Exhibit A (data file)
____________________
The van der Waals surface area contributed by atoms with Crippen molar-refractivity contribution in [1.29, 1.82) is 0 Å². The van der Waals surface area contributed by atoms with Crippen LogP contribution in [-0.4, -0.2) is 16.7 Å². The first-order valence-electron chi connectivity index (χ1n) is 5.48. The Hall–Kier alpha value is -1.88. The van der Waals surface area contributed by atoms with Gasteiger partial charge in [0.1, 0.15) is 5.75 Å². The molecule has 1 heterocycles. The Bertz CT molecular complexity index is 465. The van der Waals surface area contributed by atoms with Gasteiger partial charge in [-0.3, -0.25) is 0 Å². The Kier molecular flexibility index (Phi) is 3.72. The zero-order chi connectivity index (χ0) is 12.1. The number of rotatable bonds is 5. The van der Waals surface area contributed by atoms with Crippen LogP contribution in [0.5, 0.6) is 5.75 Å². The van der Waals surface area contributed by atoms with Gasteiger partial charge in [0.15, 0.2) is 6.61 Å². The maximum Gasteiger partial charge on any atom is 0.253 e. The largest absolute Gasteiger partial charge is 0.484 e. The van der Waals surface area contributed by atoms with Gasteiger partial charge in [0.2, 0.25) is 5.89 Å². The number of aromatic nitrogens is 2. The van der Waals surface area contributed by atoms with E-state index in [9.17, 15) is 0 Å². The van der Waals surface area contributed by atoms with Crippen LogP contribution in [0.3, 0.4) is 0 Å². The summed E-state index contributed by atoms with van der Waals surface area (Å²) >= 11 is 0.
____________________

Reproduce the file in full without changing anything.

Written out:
The van der Waals surface area contributed by atoms with Crippen molar-refractivity contribution in [1.29, 1.82) is 0 Å². The van der Waals surface area contributed by atoms with Crippen LogP contribution in [-0.4, -0.2) is 16.7 Å². The first-order valence-electron chi connectivity index (χ1n) is 5.48. The Hall–Kier alpha value is -1.88. The van der Waals surface area contributed by atoms with Gasteiger partial charge in [0.1, 0.15) is 5.75 Å². The molecule has 1 heterocycles. The Bertz CT molecular complexity index is 465. The van der Waals surface area contributed by atoms with Gasteiger partial charge in [-0.3, -0.25) is 0 Å². The Kier molecular flexibility index (Phi) is 3.72. The zero-order chi connectivity index (χ0) is 12.1. The number of rotatable bonds is 5. The van der Waals surface area contributed by atoms with Crippen LogP contribution in [0.5, 0.6) is 5.75 Å². The van der Waals surface area contributed by atoms with Gasteiger partial charge in [0.15, 0.2) is 6.61 Å². The maximum Gasteiger partial charge on any atom is 0.253 e. The largest absolute Gasteiger partial charge is 0.484 e. The van der Waals surface area contributed by atoms with Gasteiger partial charge in [0.2, 0.25) is 5.89 Å². The number of aromatic nitrogens is 2. The van der Waals surface area contributed by atoms with E-state index in [9.17, 15) is 0 Å². The van der Waals surface area contributed by atoms with Crippen LogP contribution in [0.3, 0.4) is 0 Å². The summed E-state index contributed by atoms with van der Waals surface area (Å²) >= 11 is 0.